Internships and internal training programs are integral components in helping employees build meaningful, long-term careers with your company. Since an effective learning experience is both formal and informal, have new employees shadow more experienced staff members to learn the “soft skills” necessary to effectively communicate with and service clients in order to meet their needs in a professional manner.
Create a Culture Where Customer Service Flourishes
Unsatisfied employees can do much more damage to your company’s brand than one unsatisfied customer. A staff that consistently receives support and education will be significantly less stressed, allowing them to maintain superior levels of customer service even during the busiest workdays. For example, we implemented a Wellness Program for our staff to focus on physical and mental well-being during the hectic months of tax season. Encourage your staff members to get involved in organizations that are important to them, so they can fine-tune leadership and networking skills while serving the community.
Susan D. Krantz, CPA, is a partner at Zinner & Co. LLP. Reach her at (216) 831-0733 or firstname.lastname@example.org.
Every Company is a Media Company. It’s a phrase coined some eight years ago by tech journalist Tom Foremski to describe the impact of technology on marketing.
From the Internet to Wi-Fi to smartphones, a tectonic shift has taken place with technology forever changing the landscape of marketing, just as radio and television did before.
Only this time, it’s different. This time, the power has shifted from the hands of a few hundred powerful media outlets to the hands of billions of consumers.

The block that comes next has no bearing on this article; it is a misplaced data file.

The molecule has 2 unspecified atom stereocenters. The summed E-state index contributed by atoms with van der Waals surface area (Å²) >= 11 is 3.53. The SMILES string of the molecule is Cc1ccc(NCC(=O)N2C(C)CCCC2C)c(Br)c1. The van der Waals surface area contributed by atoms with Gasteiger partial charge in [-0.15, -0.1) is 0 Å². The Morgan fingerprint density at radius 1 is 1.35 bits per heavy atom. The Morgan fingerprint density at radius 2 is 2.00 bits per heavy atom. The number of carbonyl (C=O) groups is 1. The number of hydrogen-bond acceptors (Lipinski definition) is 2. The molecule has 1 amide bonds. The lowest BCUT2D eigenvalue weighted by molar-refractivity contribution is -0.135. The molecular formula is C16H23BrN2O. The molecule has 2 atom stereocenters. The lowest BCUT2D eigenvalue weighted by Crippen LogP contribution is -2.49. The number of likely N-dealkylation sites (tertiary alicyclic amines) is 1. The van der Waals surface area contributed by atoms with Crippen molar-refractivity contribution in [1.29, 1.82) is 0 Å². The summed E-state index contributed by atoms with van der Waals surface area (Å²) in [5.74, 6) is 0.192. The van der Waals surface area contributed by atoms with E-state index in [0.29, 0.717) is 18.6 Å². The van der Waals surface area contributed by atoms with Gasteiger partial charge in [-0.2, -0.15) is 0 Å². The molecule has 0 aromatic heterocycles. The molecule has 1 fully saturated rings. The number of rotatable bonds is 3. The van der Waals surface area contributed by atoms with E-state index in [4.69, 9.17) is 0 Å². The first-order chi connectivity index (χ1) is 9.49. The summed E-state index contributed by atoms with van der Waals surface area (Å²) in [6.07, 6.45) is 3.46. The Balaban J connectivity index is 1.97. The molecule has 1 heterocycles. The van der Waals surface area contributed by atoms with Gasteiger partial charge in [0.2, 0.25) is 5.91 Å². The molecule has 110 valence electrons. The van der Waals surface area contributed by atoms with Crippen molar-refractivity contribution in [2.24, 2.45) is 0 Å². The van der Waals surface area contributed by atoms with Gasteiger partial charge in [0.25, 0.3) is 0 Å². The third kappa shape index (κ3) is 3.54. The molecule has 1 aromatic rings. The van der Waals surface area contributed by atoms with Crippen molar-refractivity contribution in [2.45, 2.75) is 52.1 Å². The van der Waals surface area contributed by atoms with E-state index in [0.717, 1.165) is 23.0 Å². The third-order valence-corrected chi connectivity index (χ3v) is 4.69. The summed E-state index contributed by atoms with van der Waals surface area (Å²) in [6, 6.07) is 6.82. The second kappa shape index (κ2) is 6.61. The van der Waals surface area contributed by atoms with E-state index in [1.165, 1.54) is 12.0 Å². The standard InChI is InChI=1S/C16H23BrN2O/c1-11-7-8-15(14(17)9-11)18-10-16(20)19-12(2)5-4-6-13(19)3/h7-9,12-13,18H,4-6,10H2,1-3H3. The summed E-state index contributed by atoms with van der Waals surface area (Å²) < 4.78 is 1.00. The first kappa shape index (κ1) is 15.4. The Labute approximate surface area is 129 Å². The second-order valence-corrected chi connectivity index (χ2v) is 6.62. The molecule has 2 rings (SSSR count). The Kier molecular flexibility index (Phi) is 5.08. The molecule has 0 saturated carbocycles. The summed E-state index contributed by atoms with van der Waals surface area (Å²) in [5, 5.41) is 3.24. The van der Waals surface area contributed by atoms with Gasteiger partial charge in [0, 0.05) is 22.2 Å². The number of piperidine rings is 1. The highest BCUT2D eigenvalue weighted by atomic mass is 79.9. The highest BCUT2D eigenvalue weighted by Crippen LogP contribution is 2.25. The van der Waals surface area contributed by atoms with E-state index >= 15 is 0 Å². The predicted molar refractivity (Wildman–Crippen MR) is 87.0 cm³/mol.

At the same time, companies like yours have been handed powerful tools and an unparalleled opportunity to engage with customers like never before. It’s not just in the obvious new places like mobile websites, apps and the media. Technology has made it easier and cheaper to communicate through video, live events and, yes, even print publications.
Like it or not, you are a media company.
So what’s a media mogul like you to do? You need to do one thing: create content. And you need to do it well. You need to create content that generates interest among your target customer base and engages them with your organization.
It might sound easy, but it’s not. Most business leaders know that effective communication is one of the biggest challenges any company faces. When that communication is what sets you apart in the minds of your customers and prospects, the stakes are all the higher.
Here are a few important points to keep in mind as you set about embracing your new role as a media company.
Be where your audience is
Content comes in many forms. Most of us 40- or 50-something business executives are more comfortable reading printed material. Flipping through your brochure, newsletter or even your own custom magazine is comfortable for us. So hand us something.